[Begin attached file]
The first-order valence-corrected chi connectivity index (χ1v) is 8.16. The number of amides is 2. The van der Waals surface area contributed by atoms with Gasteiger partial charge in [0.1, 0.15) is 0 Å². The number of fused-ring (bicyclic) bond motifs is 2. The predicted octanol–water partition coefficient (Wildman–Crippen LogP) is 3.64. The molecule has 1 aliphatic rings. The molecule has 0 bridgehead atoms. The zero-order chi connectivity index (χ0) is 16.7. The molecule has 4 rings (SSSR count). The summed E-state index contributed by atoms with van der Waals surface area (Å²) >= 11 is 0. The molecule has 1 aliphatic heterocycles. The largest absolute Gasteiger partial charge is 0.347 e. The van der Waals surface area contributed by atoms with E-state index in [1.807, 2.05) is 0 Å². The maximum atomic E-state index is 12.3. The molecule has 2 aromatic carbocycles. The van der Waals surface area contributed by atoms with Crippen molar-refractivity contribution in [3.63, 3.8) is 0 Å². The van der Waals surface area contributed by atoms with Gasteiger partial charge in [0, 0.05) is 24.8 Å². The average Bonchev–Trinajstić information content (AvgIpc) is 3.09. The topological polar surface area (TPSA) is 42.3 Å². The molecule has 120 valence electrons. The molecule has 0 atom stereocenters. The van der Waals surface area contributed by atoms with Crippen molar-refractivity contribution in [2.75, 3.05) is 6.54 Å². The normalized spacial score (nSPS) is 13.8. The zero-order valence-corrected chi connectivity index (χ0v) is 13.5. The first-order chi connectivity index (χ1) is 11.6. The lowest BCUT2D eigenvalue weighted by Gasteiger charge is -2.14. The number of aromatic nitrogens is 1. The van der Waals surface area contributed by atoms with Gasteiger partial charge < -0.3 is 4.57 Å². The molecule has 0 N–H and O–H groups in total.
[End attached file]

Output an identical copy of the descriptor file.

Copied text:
The first-order valence-corrected chi connectivity index (χ1v) is 8.16. The number of amides is 2. The van der Waals surface area contributed by atoms with Gasteiger partial charge in [0.1, 0.15) is 0 Å². The number of fused-ring (bicyclic) bond motifs is 2. The predicted octanol–water partition coefficient (Wildman–Crippen LogP) is 3.64. The molecule has 1 aliphatic rings. The molecule has 0 bridgehead atoms. The zero-order chi connectivity index (χ0) is 16.7. The molecule has 4 rings (SSSR count). The summed E-state index contributed by atoms with van der Waals surface area (Å²) >= 11 is 0. The molecule has 1 aliphatic heterocycles. The largest absolute Gasteiger partial charge is 0.347 e. The van der Waals surface area contributed by atoms with E-state index in [1.807, 2.05) is 0 Å². The maximum atomic E-state index is 12.3. The molecule has 2 aromatic carbocycles. The van der Waals surface area contributed by atoms with Crippen molar-refractivity contribution in [3.63, 3.8) is 0 Å². The van der Waals surface area contributed by atoms with Gasteiger partial charge in [0, 0.05) is 24.8 Å². The average Bonchev–Trinajstić information content (AvgIpc) is 3.09. The topological polar surface area (TPSA) is 42.3 Å². The molecule has 120 valence electrons. The molecule has 0 atom stereocenters. The van der Waals surface area contributed by atoms with Crippen molar-refractivity contribution in [2.75, 3.05) is 6.54 Å². The normalized spacial score (nSPS) is 13.8. The zero-order valence-corrected chi connectivity index (χ0v) is 13.5. The first-order chi connectivity index (χ1) is 11.6. The lowest BCUT2D eigenvalue weighted by Gasteiger charge is -2.14. The number of aromatic nitrogens is 1. The van der Waals surface area contributed by atoms with Gasteiger partial charge < -0.3 is 4.57 Å². The molecule has 0 N–H and O–H groups in total.